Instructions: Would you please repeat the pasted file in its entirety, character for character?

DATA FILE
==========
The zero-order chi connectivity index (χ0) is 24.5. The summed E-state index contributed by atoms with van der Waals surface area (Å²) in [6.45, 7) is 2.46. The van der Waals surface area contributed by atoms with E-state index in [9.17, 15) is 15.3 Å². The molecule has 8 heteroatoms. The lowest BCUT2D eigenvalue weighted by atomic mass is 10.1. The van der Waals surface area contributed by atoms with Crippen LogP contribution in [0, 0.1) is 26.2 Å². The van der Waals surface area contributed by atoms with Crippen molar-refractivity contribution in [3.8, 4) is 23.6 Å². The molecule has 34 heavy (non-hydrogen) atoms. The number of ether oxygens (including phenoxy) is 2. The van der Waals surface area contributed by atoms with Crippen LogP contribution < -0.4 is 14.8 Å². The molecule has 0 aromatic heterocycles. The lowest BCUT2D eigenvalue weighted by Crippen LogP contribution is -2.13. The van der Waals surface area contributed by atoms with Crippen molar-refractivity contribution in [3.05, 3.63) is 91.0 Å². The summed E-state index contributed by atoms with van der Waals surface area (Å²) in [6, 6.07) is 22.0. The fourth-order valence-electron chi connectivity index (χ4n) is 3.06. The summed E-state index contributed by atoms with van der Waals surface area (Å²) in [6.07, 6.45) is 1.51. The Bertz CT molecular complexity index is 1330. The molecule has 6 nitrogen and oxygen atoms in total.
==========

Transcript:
The zero-order chi connectivity index (χ0) is 24.5. The summed E-state index contributed by atoms with van der Waals surface area (Å²) in [6.45, 7) is 2.46. The van der Waals surface area contributed by atoms with E-state index in [9.17, 15) is 15.3 Å². The molecule has 8 heteroatoms. The lowest BCUT2D eigenvalue weighted by atomic mass is 10.1. The van der Waals surface area contributed by atoms with Crippen LogP contribution in [0, 0.1) is 26.2 Å². The van der Waals surface area contributed by atoms with Crippen molar-refractivity contribution in [3.8, 4) is 23.6 Å². The molecule has 34 heavy (non-hydrogen) atoms. The number of ether oxygens (including phenoxy) is 2. The van der Waals surface area contributed by atoms with Crippen LogP contribution < -0.4 is 14.8 Å². The molecule has 0 aromatic heterocycles. The lowest BCUT2D eigenvalue weighted by Crippen LogP contribution is -2.13. The van der Waals surface area contributed by atoms with Crippen molar-refractivity contribution in [3.05, 3.63) is 91.0 Å². The summed E-state index contributed by atoms with van der Waals surface area (Å²) in [6, 6.07) is 22.0. The fourth-order valence-electron chi connectivity index (χ4n) is 3.06. The summed E-state index contributed by atoms with van der Waals surface area (Å²) in [6.07, 6.45) is 1.51. The Bertz CT molecular complexity index is 1330. The molecule has 6 nitrogen and oxygen atoms in total.